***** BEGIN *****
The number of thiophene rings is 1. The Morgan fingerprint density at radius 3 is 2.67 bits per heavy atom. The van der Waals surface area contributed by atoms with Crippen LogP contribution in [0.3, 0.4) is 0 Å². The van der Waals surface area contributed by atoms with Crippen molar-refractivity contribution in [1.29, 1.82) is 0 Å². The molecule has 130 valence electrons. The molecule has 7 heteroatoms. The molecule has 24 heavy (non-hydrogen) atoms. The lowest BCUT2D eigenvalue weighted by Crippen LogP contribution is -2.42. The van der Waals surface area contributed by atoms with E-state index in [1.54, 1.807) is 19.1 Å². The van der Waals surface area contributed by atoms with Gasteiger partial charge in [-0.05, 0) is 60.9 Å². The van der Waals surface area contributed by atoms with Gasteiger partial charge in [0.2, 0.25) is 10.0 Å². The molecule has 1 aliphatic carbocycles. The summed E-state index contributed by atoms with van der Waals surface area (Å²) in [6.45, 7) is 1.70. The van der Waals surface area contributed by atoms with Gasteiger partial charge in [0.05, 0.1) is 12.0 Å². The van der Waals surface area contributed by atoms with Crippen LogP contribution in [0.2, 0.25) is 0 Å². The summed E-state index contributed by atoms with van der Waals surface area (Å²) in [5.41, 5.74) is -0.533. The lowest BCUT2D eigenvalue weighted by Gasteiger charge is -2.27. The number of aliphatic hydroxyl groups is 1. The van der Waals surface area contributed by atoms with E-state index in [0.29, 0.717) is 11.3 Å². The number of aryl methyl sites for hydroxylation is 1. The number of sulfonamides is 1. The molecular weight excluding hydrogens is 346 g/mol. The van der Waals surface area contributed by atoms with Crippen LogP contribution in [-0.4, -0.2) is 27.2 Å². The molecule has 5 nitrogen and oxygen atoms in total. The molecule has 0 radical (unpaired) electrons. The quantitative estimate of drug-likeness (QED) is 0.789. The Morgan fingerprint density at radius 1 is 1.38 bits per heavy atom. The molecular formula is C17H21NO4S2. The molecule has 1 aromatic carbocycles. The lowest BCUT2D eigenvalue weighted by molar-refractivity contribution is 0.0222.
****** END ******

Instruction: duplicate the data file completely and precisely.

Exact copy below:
The number of thiophene rings is 1. The Morgan fingerprint density at radius 3 is 2.67 bits per heavy atom. The van der Waals surface area contributed by atoms with Crippen LogP contribution in [0.3, 0.4) is 0 Å². The van der Waals surface area contributed by atoms with Crippen molar-refractivity contribution in [1.29, 1.82) is 0 Å². The molecule has 130 valence electrons. The molecule has 7 heteroatoms. The molecule has 24 heavy (non-hydrogen) atoms. The lowest BCUT2D eigenvalue weighted by Crippen LogP contribution is -2.42. The van der Waals surface area contributed by atoms with E-state index in [1.54, 1.807) is 19.1 Å². The van der Waals surface area contributed by atoms with Gasteiger partial charge in [-0.05, 0) is 60.9 Å². The van der Waals surface area contributed by atoms with Gasteiger partial charge in [0.2, 0.25) is 10.0 Å². The molecule has 1 aliphatic carbocycles. The summed E-state index contributed by atoms with van der Waals surface area (Å²) in [6.45, 7) is 1.70. The van der Waals surface area contributed by atoms with Gasteiger partial charge in [0.05, 0.1) is 12.0 Å². The van der Waals surface area contributed by atoms with Crippen LogP contribution in [0.2, 0.25) is 0 Å². The summed E-state index contributed by atoms with van der Waals surface area (Å²) in [5.41, 5.74) is -0.533. The lowest BCUT2D eigenvalue weighted by Gasteiger charge is -2.27. The number of aliphatic hydroxyl groups is 1. The van der Waals surface area contributed by atoms with E-state index in [0.29, 0.717) is 11.3 Å². The number of aryl methyl sites for hydroxylation is 1. The number of sulfonamides is 1. The molecular weight excluding hydrogens is 346 g/mol. The van der Waals surface area contributed by atoms with Crippen LogP contribution in [-0.4, -0.2) is 27.2 Å². The molecule has 5 nitrogen and oxygen atoms in total. The molecule has 0 radical (unpaired) electrons. The quantitative estimate of drug-likeness (QED) is 0.789. The Morgan fingerprint density at radius 1 is 1.38 bits per heavy atom. The molecular formula is C17H21NO4S2. The molecule has 1 aromatic carbocycles. The lowest BCUT2D eigenvalue weighted by molar-refractivity contribution is 0.0222.